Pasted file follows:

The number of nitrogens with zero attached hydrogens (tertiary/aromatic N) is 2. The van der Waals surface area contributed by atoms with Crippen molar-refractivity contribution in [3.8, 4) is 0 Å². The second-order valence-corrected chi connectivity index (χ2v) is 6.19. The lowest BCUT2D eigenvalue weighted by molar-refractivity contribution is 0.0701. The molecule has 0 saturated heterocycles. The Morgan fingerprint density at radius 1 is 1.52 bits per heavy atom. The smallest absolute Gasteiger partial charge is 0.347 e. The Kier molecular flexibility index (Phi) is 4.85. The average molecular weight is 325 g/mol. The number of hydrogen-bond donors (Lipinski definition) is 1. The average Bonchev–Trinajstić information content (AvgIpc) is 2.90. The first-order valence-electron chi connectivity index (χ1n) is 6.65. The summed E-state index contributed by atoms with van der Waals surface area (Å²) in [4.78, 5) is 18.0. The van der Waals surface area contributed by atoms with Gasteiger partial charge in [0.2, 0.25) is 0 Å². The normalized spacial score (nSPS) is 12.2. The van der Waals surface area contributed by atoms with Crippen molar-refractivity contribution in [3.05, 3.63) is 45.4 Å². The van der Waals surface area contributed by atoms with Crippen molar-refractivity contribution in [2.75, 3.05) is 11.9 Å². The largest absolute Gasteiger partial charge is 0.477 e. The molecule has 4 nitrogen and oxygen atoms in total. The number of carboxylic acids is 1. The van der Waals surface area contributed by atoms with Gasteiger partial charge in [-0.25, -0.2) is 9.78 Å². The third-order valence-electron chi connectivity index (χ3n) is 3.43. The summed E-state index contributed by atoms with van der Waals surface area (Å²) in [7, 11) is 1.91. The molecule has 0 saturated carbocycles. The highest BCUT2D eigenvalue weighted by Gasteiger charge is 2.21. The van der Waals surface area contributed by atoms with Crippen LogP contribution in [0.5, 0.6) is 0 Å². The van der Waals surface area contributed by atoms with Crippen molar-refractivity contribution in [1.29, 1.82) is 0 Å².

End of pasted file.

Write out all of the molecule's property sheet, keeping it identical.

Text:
The number of nitrogens with zero attached hydrogens (tertiary/aromatic N) is 2. The van der Waals surface area contributed by atoms with Crippen molar-refractivity contribution in [3.8, 4) is 0 Å². The second-order valence-corrected chi connectivity index (χ2v) is 6.19. The lowest BCUT2D eigenvalue weighted by molar-refractivity contribution is 0.0701. The molecule has 0 saturated heterocycles. The Morgan fingerprint density at radius 1 is 1.52 bits per heavy atom. The smallest absolute Gasteiger partial charge is 0.347 e. The Kier molecular flexibility index (Phi) is 4.85. The average molecular weight is 325 g/mol. The number of hydrogen-bond donors (Lipinski definition) is 1. The average Bonchev–Trinajstić information content (AvgIpc) is 2.90. The first-order valence-electron chi connectivity index (χ1n) is 6.65. The summed E-state index contributed by atoms with van der Waals surface area (Å²) in [4.78, 5) is 18.0. The van der Waals surface area contributed by atoms with Gasteiger partial charge in [0.2, 0.25) is 0 Å². The normalized spacial score (nSPS) is 12.2. The van der Waals surface area contributed by atoms with Crippen molar-refractivity contribution in [3.05, 3.63) is 45.4 Å². The van der Waals surface area contributed by atoms with Crippen molar-refractivity contribution in [2.75, 3.05) is 11.9 Å². The largest absolute Gasteiger partial charge is 0.477 e. The molecule has 4 nitrogen and oxygen atoms in total. The number of carboxylic acids is 1. The van der Waals surface area contributed by atoms with Gasteiger partial charge in [-0.25, -0.2) is 9.78 Å². The third-order valence-electron chi connectivity index (χ3n) is 3.43. The summed E-state index contributed by atoms with van der Waals surface area (Å²) in [7, 11) is 1.91. The molecule has 0 saturated carbocycles. The highest BCUT2D eigenvalue weighted by Gasteiger charge is 2.21. The van der Waals surface area contributed by atoms with Crippen LogP contribution in [0.5, 0.6) is 0 Å². The van der Waals surface area contributed by atoms with Crippen molar-refractivity contribution in [1.29, 1.82) is 0 Å².